Home Canning 101: How to Can at Home

Enjoy fresh, local food all year long by canning your own produce at home.


| October 2010 Web



Saving the Seasons cover

"Saving the Seasons" offers clear instructions, step-by-step pictures, tips, charts and user-friendly recipes to help beginners and experts alike enjoy the season's bounty all year long.


Photo Courtesy Herald Press

The following is an excerpt from Saving the Seasons: How to Can, Freeze, or Dry Almost Anything by Mary Clemens Meyer and Susanna Meyer (Herald Press, 2010). The excerpt is part of a chapter titled "Canning." 

Canning preserves food by sealing it airtight in glass jars. The heating process that causes the jar to seal kills bacteria, molds, and enzymes that spoil food; the airtight seal keeps them out.

Advantages: Canned foods do not need to be refrigerated. Store them on a shelf in a dark, cool place for a year or more—no energy use is required after the canning process. Canned foods are ready to use; there’s no need to thaw or cook. They make delicious, ready-made gifts.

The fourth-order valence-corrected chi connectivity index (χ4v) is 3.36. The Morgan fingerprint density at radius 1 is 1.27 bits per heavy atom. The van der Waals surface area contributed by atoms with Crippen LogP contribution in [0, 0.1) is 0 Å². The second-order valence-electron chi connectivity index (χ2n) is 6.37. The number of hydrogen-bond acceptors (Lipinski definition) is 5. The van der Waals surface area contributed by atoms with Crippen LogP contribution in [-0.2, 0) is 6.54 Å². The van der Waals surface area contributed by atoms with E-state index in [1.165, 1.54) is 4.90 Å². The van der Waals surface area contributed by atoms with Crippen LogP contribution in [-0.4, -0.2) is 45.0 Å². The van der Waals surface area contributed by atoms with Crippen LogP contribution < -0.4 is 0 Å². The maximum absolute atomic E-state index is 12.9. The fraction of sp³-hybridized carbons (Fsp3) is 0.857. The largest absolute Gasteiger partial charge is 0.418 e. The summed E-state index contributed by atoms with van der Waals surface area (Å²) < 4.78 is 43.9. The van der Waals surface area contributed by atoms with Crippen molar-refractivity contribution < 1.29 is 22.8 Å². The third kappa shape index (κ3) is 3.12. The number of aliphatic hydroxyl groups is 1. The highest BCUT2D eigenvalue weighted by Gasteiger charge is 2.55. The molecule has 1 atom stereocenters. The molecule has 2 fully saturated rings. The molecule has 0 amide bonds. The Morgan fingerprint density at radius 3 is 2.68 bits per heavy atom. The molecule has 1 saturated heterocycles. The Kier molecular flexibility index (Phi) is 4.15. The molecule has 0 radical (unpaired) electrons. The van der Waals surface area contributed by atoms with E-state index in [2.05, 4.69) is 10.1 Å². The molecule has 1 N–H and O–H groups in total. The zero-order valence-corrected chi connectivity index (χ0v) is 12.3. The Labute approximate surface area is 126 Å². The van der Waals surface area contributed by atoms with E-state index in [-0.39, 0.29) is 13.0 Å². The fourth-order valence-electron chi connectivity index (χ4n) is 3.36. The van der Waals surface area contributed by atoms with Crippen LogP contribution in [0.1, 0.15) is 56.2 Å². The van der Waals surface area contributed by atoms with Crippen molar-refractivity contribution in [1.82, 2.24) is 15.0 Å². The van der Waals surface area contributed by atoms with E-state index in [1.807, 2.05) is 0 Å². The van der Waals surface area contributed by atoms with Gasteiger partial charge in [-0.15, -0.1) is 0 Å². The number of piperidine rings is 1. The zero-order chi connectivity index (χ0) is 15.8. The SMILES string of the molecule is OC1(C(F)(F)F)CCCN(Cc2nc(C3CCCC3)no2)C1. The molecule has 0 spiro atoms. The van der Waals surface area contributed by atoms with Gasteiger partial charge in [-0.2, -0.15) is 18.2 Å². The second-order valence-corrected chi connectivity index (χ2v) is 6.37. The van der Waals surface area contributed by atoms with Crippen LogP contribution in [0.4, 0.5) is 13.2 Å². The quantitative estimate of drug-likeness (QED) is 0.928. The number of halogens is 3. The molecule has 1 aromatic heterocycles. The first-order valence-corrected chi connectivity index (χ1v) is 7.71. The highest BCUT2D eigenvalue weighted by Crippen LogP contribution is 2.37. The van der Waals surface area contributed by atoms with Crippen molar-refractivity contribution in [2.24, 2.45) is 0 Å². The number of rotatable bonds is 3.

Disadvantages: Foods lose some nutritional value because of the high temperatures used in canning. Some fruits and vegetables should not be canned because of significant changes in taste or texture. Canning food can be a long process, and a hot one on summer days!

Basics 

Plan to can when produce is in season. If you don’t have your own garden, check with local farmers about buying larger quantities of produce.





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